Is there anything else you wish to add and what do you think about 1X as a home base for your work?
It's nice to have a 1x portfolio; it gives a good overview of my work from when I first joined. It also shows my evolution from landscapes to portraits to nudes, with a little photo compilation thrown in as well.

Congratulations Mel, you are and have always been a great inspiration.
I am big fun of your photography that has soul. Every photo has its own story. All your work is different and you are author with your own signature. I hope you are well now. All the best.
Hi Mel, you describe yourself as "an old woman" ..... but your photos look so fresh and young and inspirational .... you are a great talent and I am happy each time I see new work from you. Congratulations, also with your nomination as a curator.
Thanks so much Luc, very nice of you to say. :)
Ralf thank you!
You are such a talented photographer Mel!
Thanks Thomas and Yvette, and Edith, Ivaylo and Teodora, and Rick. :) I'm having surgery on one knee next week, the other one will likely to done a couple of months after that. Staying upright might be a little easier!!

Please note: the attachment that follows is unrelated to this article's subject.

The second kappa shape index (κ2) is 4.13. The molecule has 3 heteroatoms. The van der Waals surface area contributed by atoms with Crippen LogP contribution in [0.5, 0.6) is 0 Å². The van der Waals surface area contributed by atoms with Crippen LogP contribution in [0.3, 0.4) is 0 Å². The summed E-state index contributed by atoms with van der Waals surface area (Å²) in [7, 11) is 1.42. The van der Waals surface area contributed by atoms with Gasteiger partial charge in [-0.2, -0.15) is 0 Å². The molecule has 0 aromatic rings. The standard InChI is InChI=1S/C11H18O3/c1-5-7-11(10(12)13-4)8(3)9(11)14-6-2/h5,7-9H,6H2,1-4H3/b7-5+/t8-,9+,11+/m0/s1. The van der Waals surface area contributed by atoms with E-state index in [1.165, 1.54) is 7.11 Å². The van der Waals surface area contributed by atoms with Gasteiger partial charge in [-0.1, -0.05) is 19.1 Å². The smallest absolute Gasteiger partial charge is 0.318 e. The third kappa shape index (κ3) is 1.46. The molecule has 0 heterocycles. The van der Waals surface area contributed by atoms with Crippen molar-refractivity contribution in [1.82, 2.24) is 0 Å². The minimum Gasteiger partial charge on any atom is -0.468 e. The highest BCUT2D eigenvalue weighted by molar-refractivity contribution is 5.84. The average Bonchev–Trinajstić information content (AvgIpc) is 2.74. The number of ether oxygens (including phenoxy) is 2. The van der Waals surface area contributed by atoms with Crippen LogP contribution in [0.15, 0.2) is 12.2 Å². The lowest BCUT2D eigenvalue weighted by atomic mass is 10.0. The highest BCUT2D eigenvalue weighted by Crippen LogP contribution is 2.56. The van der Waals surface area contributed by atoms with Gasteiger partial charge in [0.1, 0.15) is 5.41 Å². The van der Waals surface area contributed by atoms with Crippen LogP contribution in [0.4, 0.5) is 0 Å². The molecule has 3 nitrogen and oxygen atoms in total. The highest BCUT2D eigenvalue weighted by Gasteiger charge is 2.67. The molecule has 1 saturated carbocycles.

Wishing you all the best with the surgery and a good recovery my friend, take care :-)
I have followed and enjoyed Mel for some time and am always inspired by her vision and creativity...gets to essence every time....thanks Yvette for highlighing this superb artist!
Great choice and most favorite photographer :) Best, Ivo
Hi Mel, it was a pleasure to interview you. Love your work ... Thanks a lot for answering the questions and tell us more about you. Cheers, Yvette
Lovely interview with Mel Thomas and wonderful images! Good to read more about you dear Mel and I always like the mood in your images. Have a great week and take care! Kind regards, Edith :-)